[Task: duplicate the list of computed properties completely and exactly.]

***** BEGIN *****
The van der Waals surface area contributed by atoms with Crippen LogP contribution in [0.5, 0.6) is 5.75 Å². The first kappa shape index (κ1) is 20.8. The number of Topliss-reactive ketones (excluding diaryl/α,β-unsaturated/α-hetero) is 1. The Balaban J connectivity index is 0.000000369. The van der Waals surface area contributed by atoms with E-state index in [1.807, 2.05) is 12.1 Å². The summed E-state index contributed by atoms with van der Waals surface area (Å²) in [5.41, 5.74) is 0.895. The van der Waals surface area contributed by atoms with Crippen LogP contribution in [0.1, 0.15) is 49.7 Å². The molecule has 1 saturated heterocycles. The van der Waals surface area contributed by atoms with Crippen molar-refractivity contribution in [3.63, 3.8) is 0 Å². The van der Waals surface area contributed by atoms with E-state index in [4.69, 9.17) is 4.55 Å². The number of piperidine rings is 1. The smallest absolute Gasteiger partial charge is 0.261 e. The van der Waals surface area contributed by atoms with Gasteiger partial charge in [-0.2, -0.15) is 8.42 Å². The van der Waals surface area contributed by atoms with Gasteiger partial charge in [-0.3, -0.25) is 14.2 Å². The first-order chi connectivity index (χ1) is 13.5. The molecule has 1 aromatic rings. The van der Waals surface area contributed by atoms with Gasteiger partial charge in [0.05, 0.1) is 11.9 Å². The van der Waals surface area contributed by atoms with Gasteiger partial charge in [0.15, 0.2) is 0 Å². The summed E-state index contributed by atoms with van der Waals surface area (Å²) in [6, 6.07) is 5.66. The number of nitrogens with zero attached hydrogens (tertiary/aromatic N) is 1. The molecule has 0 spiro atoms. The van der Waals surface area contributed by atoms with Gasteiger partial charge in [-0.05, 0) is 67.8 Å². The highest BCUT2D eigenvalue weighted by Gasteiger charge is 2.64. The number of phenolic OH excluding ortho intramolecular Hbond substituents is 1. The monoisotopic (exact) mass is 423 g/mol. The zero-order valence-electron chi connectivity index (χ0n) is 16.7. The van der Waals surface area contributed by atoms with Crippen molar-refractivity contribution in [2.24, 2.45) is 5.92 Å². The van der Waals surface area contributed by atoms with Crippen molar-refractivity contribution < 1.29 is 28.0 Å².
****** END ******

The van der Waals surface area contributed by atoms with Crippen LogP contribution in [0.5, 0.6) is 5.75 Å². The first kappa shape index (κ1) is 20.8. The number of Topliss-reactive ketones (excluding diaryl/α,β-unsaturated/α-hetero) is 1. The Balaban J connectivity index is 0.000000369. The van der Waals surface area contributed by atoms with E-state index in [1.807, 2.05) is 12.1 Å². The summed E-state index contributed by atoms with van der Waals surface area (Å²) in [5.41, 5.74) is 0.895. The van der Waals surface area contributed by atoms with Crippen LogP contribution in [0.1, 0.15) is 49.7 Å². The molecule has 1 saturated heterocycles. The van der Waals surface area contributed by atoms with Crippen molar-refractivity contribution in [3.63, 3.8) is 0 Å². The van der Waals surface area contributed by atoms with E-state index in [4.69, 9.17) is 4.55 Å². The number of piperidine rings is 1. The smallest absolute Gasteiger partial charge is 0.261 e. The van der Waals surface area contributed by atoms with Gasteiger partial charge in [-0.2, -0.15) is 8.42 Å². The van der Waals surface area contributed by atoms with Gasteiger partial charge in [-0.3, -0.25) is 14.2 Å². The first-order chi connectivity index (χ1) is 13.5. The molecule has 1 aromatic rings. The van der Waals surface area contributed by atoms with Gasteiger partial charge in [0.05, 0.1) is 11.9 Å². The van der Waals surface area contributed by atoms with Gasteiger partial charge in [0.15, 0.2) is 0 Å². The summed E-state index contributed by atoms with van der Waals surface area (Å²) in [6, 6.07) is 5.66. The number of nitrogens with zero attached hydrogens (tertiary/aromatic N) is 1. The molecule has 0 spiro atoms. The van der Waals surface area contributed by atoms with Gasteiger partial charge in [-0.05, 0) is 67.8 Å². The highest BCUT2D eigenvalue weighted by Gasteiger charge is 2.64. The number of phenolic OH excluding ortho intramolecular Hbond substituents is 1. The monoisotopic (exact) mass is 423 g/mol. The zero-order valence-electron chi connectivity index (χ0n) is 16.7. The van der Waals surface area contributed by atoms with Crippen molar-refractivity contribution in [2.24, 2.45) is 5.92 Å². The van der Waals surface area contributed by atoms with Crippen molar-refractivity contribution < 1.29 is 28.0 Å².